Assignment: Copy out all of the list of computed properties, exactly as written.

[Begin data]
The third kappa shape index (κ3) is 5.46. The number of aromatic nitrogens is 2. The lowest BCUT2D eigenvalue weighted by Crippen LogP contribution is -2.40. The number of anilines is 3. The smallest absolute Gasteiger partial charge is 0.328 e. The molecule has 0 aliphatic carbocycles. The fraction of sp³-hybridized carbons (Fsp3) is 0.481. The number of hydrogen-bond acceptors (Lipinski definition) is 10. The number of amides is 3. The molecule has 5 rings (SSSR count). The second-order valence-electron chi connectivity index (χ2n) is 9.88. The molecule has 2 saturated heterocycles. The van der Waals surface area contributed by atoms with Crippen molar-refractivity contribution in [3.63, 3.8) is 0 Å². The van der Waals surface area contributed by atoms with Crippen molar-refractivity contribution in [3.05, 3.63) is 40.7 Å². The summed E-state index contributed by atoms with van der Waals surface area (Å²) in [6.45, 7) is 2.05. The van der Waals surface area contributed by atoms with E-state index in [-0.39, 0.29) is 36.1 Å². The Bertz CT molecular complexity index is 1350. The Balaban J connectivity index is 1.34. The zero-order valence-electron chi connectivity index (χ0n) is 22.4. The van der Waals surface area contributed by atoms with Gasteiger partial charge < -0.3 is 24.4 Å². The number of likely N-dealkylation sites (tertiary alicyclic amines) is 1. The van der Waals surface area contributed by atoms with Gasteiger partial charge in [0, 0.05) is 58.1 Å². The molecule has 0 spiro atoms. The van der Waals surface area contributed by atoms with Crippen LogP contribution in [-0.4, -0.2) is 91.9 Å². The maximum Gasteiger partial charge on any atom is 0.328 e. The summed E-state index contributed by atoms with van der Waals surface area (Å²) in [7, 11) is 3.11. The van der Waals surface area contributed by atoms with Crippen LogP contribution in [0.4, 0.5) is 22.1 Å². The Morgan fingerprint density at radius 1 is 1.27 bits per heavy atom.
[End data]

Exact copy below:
The third kappa shape index (κ3) is 5.46. The number of aromatic nitrogens is 2. The lowest BCUT2D eigenvalue weighted by Crippen LogP contribution is -2.40. The number of anilines is 3. The smallest absolute Gasteiger partial charge is 0.328 e. The molecule has 0 aliphatic carbocycles. The fraction of sp³-hybridized carbons (Fsp3) is 0.481. The number of hydrogen-bond acceptors (Lipinski definition) is 10. The number of amides is 3. The molecule has 5 rings (SSSR count). The second-order valence-electron chi connectivity index (χ2n) is 9.88. The molecule has 2 saturated heterocycles. The van der Waals surface area contributed by atoms with Crippen molar-refractivity contribution in [3.63, 3.8) is 0 Å². The van der Waals surface area contributed by atoms with Crippen molar-refractivity contribution in [3.05, 3.63) is 40.7 Å². The summed E-state index contributed by atoms with van der Waals surface area (Å²) in [6.45, 7) is 2.05. The van der Waals surface area contributed by atoms with E-state index in [-0.39, 0.29) is 36.1 Å². The Bertz CT molecular complexity index is 1350. The Balaban J connectivity index is 1.34. The zero-order valence-electron chi connectivity index (χ0n) is 22.4. The van der Waals surface area contributed by atoms with Gasteiger partial charge < -0.3 is 24.4 Å². The number of likely N-dealkylation sites (tertiary alicyclic amines) is 1. The van der Waals surface area contributed by atoms with Gasteiger partial charge in [0, 0.05) is 58.1 Å². The molecule has 0 spiro atoms. The van der Waals surface area contributed by atoms with Crippen LogP contribution in [-0.4, -0.2) is 91.9 Å². The maximum Gasteiger partial charge on any atom is 0.328 e. The summed E-state index contributed by atoms with van der Waals surface area (Å²) in [7, 11) is 3.11. The van der Waals surface area contributed by atoms with Crippen LogP contribution in [0.4, 0.5) is 22.1 Å². The Morgan fingerprint density at radius 1 is 1.27 bits per heavy atom.